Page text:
The Denon MC6000MK2 can be used as a stand-alone mixer meaning that the user can connect up to four additional sources (decks) into the RCA inputs around back and DJ without using software or a computer. There are four RCA inputs on the back (two can be switched to PHONO level for vinyl decks) and two Microphone inputs which have separate 3-Band EQ (on the front panel) and volume control knobs (on the top panel) for DJ’s in performance scenarios. The microphone inputs are XLR/TRS combo for MIC1 and TRS for MIC2. The Microphones have on/off buttons on the top panel along with Echo ON buttons to add a little extra to the microphone performance. The Echo control knob is also on the front of the unit. The MC6000MK2 does support DVS pass through on the RCA inputs but only with software that don't require proprietary soundcards such as VDJ, MixVibes, and The One DJ. The Denon MC6000MK2 also has a healthy number of outputs with an RCA master output and a balanced XLR master output along with a Stereo/Mono switch.
There’s also a separate balanced TRS booth Output with a separate volume control and booth assign switch that allows DJ’s to separate and playback only the selected channel input through the booth output. Users cannot use this function for software or virtual decks, but they can play back individual channel inputs that go through the mixer. All music (virtual & physical) will go through the booth output when master is selected from the booth assign knob. There is also a selector switch that allows the USB port to record the audio output directly to the computer. The switch will allow DJ’s to selectively record the external input channels one & two, or three & four, or the microphone inputs. This is especially useful for mobile DJ’s who want to record their live channel input mixes directly to their computer. The original MC6000 had the another RCA Record output that I actually like better than the USB audio output option that replaces it. If you want to record your full Serato DJ set, you will need to upgrade to the Serato DJ full software or use an external recording device through an available output.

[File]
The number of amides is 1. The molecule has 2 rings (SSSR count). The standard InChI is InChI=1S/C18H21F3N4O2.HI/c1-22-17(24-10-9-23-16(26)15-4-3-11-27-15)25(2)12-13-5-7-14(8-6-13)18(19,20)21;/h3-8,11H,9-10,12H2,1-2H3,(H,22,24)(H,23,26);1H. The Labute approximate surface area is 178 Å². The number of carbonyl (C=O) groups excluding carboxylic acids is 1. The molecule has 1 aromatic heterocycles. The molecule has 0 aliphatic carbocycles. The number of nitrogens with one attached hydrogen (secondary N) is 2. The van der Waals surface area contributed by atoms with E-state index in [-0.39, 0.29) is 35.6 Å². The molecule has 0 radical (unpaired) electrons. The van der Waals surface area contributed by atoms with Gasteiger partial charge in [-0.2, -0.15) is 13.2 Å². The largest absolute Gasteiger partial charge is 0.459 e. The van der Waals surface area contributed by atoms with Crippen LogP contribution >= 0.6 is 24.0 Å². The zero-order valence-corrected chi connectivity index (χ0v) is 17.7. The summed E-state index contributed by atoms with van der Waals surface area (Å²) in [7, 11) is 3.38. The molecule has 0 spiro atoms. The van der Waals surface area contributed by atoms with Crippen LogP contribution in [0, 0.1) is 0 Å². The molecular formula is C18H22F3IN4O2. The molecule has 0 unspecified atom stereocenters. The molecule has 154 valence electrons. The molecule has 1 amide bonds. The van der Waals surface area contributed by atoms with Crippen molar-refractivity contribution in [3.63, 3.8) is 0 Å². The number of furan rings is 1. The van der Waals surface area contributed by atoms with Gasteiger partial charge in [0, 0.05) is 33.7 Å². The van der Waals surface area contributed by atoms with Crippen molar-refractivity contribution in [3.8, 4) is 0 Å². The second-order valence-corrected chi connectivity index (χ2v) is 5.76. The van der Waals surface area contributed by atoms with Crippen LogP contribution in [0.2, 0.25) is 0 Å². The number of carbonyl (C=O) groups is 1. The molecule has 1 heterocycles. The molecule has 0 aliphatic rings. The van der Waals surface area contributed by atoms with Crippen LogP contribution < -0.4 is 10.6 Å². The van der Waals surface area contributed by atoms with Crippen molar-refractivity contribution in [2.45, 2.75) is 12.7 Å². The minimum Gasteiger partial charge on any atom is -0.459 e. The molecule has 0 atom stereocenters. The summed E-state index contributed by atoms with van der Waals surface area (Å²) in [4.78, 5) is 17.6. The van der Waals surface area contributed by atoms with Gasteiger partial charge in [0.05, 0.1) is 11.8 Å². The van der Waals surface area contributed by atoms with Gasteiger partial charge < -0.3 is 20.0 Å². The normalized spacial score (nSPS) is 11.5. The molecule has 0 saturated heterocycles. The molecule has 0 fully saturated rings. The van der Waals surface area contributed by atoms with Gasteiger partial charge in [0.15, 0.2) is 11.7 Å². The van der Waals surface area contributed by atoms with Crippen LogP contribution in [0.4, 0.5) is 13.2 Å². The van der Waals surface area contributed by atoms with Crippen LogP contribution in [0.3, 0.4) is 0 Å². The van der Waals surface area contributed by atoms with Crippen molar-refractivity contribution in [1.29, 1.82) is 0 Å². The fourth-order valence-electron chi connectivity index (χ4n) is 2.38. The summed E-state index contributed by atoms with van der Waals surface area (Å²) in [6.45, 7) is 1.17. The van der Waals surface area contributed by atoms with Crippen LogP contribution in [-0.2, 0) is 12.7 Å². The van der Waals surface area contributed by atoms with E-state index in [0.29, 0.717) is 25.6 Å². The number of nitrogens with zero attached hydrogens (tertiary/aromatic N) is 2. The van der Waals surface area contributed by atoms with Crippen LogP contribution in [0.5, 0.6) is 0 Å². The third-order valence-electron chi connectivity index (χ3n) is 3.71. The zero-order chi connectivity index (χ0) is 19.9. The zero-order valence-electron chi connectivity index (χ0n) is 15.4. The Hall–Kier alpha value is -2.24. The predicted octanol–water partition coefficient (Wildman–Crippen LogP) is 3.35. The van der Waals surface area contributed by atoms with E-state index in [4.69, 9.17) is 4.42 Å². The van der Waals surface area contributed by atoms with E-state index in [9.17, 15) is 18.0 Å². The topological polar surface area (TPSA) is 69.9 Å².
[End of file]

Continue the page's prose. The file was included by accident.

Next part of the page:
The crossfader and linefaders are the Alpha type standard with the crossfader having less tension than the linefaders. The crossfader actually had a rather long 2mm cut-in distance that made it a bit harder to pull off the complicated and quick scratching techniques, but users of this device will likely use the MC6000MK2 for other purposes rather than for mainly scratching. All the way to the right of the front panel are the channel crossfader selector switches which allow DJ’s to select the side of the crossfader per each line. There is also a crossfader curve control knob to change the crossfader reaction type on the fly. Also on the front of the mixer is the headphone/monitoring section which includes the ¼-inch headphone input, volume control knob, CUE/Master pan knob, and a split cue switch that allows the user to listen to the Master output in one earcup while the Cue monitor section plays in the other earcup.
Conclusion / Recommended For